Feast of the Dedication of the Lateran Basilica
The lectionary for today’s feast of the Dedication of St. John Lateran offers a wide selection of readings on the Church.
The story of Zacchaeus (Lk 19:1-10) is omitted this year, being replaced by the readings for the feast of the Presentation of Mary. Using it today links the Church to the mystery of the Kingdom of God. In contrast to the wealthy ruler who kept the commandments but grows sorrowful at Jesus’ invitation to leave his possessions and follow him, Zacchaeus, also a wealthy and powerful man, is a ‘sinner’. Joyfully he comes down the tree. His declaration that he is just and uses his money in a proper way is responded to by Jesus who calls him ‘a child of Abraham’. He opens the door for Jesus to enter his house; the door to the Kingdom has opened wide for him.
We may see the facet of Church, the house of the people of God, where we gather to meet Our Lord, and where our gracious host affirms us in generosity and love. We may catch glimpses of Our Lord in our daily game of hide and seek, but he we celebrate the Word and share the Eucharist , and like Zacchaeus, have a personal encounter.
The responsorial Psalm 122 says ‘we go up to the house of the Lord’. Zacchaeus ‘comes down’. The humble are once again exalted.
We may ooh and ah at the beauty of a church building, perhaps our cathedral or the National Shrine of the Immaculate Conception in Washington. Today we remember that our most humble church building finds meaning in its connection with St. John Lateran. As the cathedral of Rome, it is our Mother Church, we can feel at home there even from a distance, even if we have never seen it. John Chrysostom describes us in our new creation as the community of the baptized by comparing us to a church. Before baptism we are like a building with doors hanging off their hinges, neglected, run down, a place danger and chaos. After baptism we are beautiful, a place of welcome and gracious hospitality. We gather as Church, we are connected. In the reading of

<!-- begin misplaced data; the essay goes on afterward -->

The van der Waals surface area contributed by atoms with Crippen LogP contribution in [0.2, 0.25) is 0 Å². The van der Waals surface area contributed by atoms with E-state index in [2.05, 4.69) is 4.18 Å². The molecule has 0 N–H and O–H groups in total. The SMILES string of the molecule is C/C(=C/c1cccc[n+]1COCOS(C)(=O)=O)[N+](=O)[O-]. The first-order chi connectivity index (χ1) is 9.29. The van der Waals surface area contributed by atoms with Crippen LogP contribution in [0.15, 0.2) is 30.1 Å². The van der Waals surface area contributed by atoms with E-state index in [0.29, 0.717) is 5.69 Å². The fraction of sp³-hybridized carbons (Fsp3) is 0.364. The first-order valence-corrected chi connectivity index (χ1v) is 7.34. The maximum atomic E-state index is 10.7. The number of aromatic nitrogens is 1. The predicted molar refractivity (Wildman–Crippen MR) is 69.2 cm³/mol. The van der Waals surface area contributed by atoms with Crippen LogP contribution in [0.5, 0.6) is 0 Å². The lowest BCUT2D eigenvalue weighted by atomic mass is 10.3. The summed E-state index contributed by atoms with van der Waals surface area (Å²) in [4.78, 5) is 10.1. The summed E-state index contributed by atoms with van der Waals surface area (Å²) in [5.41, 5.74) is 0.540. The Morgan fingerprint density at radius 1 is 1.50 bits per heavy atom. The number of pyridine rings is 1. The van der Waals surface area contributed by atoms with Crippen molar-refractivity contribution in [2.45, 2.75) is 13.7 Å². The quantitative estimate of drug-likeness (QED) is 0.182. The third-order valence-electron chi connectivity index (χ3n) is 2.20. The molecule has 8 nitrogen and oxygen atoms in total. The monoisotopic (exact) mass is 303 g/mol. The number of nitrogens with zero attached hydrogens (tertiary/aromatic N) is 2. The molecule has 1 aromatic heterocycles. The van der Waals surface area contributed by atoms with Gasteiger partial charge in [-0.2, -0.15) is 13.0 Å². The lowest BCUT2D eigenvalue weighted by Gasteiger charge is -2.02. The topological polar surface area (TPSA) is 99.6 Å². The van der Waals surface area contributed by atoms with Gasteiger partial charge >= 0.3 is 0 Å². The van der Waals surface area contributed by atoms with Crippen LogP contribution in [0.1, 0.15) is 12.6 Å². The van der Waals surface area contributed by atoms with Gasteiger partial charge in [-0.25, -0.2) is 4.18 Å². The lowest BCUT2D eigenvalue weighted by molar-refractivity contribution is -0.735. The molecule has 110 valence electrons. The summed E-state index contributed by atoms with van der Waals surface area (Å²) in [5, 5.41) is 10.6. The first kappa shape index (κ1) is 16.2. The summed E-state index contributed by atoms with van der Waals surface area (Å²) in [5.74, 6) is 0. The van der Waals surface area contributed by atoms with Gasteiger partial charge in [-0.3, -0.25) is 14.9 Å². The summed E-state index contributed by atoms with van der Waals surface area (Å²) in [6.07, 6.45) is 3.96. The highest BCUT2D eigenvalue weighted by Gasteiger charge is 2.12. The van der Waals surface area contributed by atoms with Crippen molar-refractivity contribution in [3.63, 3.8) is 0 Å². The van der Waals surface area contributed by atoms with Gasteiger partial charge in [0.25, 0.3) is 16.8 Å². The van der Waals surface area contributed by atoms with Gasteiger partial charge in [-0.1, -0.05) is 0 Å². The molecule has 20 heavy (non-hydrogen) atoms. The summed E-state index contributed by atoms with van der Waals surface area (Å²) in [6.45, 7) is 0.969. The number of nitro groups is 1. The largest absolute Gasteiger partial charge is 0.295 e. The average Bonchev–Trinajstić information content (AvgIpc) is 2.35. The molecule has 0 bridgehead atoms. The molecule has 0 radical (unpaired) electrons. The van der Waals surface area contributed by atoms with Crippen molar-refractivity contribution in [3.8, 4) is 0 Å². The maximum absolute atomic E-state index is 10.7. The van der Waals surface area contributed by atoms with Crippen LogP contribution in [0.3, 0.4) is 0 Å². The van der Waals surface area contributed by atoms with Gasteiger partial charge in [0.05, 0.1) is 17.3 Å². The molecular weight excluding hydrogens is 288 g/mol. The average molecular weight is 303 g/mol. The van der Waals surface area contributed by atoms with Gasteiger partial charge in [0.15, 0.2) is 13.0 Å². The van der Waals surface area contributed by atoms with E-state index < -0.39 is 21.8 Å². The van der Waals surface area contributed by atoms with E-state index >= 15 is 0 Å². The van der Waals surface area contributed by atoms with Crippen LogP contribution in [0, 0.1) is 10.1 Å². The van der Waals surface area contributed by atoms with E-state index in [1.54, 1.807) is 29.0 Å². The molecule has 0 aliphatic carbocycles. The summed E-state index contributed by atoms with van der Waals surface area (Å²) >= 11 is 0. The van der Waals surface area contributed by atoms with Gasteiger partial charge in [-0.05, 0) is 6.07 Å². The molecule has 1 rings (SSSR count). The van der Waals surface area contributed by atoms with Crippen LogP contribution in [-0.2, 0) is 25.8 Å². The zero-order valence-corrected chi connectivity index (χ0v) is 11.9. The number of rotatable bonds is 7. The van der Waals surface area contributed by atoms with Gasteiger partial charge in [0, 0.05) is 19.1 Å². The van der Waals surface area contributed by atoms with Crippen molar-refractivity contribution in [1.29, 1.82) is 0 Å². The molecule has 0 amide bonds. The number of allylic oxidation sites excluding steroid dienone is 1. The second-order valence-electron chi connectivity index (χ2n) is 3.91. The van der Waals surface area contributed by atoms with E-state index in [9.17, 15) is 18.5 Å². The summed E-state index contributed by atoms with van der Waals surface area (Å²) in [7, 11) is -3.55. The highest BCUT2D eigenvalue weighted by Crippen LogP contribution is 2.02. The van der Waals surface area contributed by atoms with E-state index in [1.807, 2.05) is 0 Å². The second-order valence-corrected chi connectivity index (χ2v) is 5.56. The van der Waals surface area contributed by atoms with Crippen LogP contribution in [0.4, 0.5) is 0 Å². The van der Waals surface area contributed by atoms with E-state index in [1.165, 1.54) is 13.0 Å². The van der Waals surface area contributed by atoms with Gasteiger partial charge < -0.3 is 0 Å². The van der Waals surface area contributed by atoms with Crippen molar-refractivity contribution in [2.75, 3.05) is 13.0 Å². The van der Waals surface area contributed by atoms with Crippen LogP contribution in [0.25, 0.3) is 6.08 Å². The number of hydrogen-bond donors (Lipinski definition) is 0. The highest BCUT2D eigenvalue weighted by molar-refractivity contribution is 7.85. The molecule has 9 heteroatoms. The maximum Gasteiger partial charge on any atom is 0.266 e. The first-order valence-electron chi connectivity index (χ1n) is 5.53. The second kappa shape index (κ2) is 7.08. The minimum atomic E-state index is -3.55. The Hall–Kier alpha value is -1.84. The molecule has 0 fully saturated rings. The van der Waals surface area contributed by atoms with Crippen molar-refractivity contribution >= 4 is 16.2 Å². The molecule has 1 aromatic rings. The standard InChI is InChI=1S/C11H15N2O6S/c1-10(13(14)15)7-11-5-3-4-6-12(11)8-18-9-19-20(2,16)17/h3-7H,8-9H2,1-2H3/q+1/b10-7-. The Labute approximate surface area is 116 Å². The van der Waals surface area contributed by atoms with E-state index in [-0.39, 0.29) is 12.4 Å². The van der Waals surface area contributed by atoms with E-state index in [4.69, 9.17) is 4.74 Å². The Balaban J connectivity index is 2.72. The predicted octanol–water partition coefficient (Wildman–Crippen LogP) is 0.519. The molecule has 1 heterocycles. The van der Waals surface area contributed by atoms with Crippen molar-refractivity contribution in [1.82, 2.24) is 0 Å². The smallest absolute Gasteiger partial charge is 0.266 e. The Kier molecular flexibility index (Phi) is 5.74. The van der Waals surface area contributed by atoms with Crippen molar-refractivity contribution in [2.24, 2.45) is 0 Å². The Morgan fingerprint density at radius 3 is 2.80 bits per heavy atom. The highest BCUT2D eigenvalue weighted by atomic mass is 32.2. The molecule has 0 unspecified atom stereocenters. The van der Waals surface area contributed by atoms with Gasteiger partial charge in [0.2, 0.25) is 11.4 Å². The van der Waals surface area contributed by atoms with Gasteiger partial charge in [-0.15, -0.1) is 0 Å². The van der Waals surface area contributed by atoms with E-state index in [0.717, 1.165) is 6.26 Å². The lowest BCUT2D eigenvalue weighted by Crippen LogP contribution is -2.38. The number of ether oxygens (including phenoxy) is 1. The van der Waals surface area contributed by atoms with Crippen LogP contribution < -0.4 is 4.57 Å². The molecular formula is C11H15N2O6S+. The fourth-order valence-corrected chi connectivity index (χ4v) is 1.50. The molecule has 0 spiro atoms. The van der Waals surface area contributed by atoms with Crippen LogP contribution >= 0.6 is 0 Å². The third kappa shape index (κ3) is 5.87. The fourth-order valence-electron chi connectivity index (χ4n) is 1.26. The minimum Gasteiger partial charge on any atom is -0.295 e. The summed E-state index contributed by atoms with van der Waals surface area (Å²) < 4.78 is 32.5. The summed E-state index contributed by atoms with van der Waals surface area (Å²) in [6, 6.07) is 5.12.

1 Corinthians (3:9-13,16-17) Paul says that our foundation is Jesus, nothing other. Each of us builds upon that foundation. “The temple of God is holy, and you are that temple.” We bring our gifts; we make it beautiful and welcoming.
In the Church the table of bounteous blessing groans under the weight of what God sets before us. Here God listens to our prayer. We can be in speechless wonder (Isaiah 56:1,6-7). When the temple was blessed everyone fled as the cloud of God filled it. Isaiah sums up well our celebration, ‘My house shall be called a house of prayer for all people’…Here I will set the soles of my feet’, says God. Or as Annie Dillard suggests, we ought to wear crash helmets and fastener seat belts when we gather to praise God. We do not know the surprise of Our Lord’s coming among us.
Fr. William Murphy, CP is the pastor of Immaculate Conception parish in Jamaica, New York.